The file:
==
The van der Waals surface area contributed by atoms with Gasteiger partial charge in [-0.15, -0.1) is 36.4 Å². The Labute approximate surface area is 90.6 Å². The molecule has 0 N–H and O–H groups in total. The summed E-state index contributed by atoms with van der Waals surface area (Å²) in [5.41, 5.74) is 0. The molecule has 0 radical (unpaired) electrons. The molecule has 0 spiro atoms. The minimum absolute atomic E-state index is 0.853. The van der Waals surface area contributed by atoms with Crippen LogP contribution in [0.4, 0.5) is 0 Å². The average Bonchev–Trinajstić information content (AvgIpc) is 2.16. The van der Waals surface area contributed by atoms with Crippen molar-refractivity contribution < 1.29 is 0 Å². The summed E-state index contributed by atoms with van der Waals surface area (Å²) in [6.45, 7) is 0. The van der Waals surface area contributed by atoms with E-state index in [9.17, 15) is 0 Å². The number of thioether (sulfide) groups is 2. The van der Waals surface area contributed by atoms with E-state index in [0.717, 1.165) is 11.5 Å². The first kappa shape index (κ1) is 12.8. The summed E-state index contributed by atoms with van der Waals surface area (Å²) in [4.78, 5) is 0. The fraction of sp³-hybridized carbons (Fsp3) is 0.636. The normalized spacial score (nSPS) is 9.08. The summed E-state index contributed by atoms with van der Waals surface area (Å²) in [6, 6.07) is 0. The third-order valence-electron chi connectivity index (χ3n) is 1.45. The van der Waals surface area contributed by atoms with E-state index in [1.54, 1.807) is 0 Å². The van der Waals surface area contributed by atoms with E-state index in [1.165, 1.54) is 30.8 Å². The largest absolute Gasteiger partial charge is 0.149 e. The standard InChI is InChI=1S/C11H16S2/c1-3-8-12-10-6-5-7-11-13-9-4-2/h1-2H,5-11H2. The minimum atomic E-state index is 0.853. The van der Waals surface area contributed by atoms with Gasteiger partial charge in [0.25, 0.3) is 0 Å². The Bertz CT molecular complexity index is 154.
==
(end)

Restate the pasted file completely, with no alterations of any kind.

The van der Waals surface area contributed by atoms with Gasteiger partial charge in [-0.15, -0.1) is 36.4 Å². The Labute approximate surface area is 90.6 Å². The molecule has 0 N–H and O–H groups in total. The summed E-state index contributed by atoms with van der Waals surface area (Å²) in [5.41, 5.74) is 0. The molecule has 0 radical (unpaired) electrons. The molecule has 0 spiro atoms. The minimum absolute atomic E-state index is 0.853. The van der Waals surface area contributed by atoms with Crippen LogP contribution in [0.4, 0.5) is 0 Å². The average Bonchev–Trinajstić information content (AvgIpc) is 2.16. The van der Waals surface area contributed by atoms with Crippen molar-refractivity contribution < 1.29 is 0 Å². The summed E-state index contributed by atoms with van der Waals surface area (Å²) in [6.45, 7) is 0. The van der Waals surface area contributed by atoms with E-state index in [9.17, 15) is 0 Å². The number of thioether (sulfide) groups is 2. The van der Waals surface area contributed by atoms with E-state index in [0.717, 1.165) is 11.5 Å². The first kappa shape index (κ1) is 12.8. The summed E-state index contributed by atoms with van der Waals surface area (Å²) in [4.78, 5) is 0. The fraction of sp³-hybridized carbons (Fsp3) is 0.636. The normalized spacial score (nSPS) is 9.08. The summed E-state index contributed by atoms with van der Waals surface area (Å²) in [6, 6.07) is 0. The third-order valence-electron chi connectivity index (χ3n) is 1.45. The van der Waals surface area contributed by atoms with E-state index in [1.54, 1.807) is 0 Å². The van der Waals surface area contributed by atoms with E-state index in [1.165, 1.54) is 30.8 Å². The largest absolute Gasteiger partial charge is 0.149 e. The standard InChI is InChI=1S/C11H16S2/c1-3-8-12-10-6-5-7-11-13-9-4-2/h1-2H,5-11H2. The minimum atomic E-state index is 0.853. The van der Waals surface area contributed by atoms with Gasteiger partial charge in [0.25, 0.3) is 0 Å². The Bertz CT molecular complexity index is 154.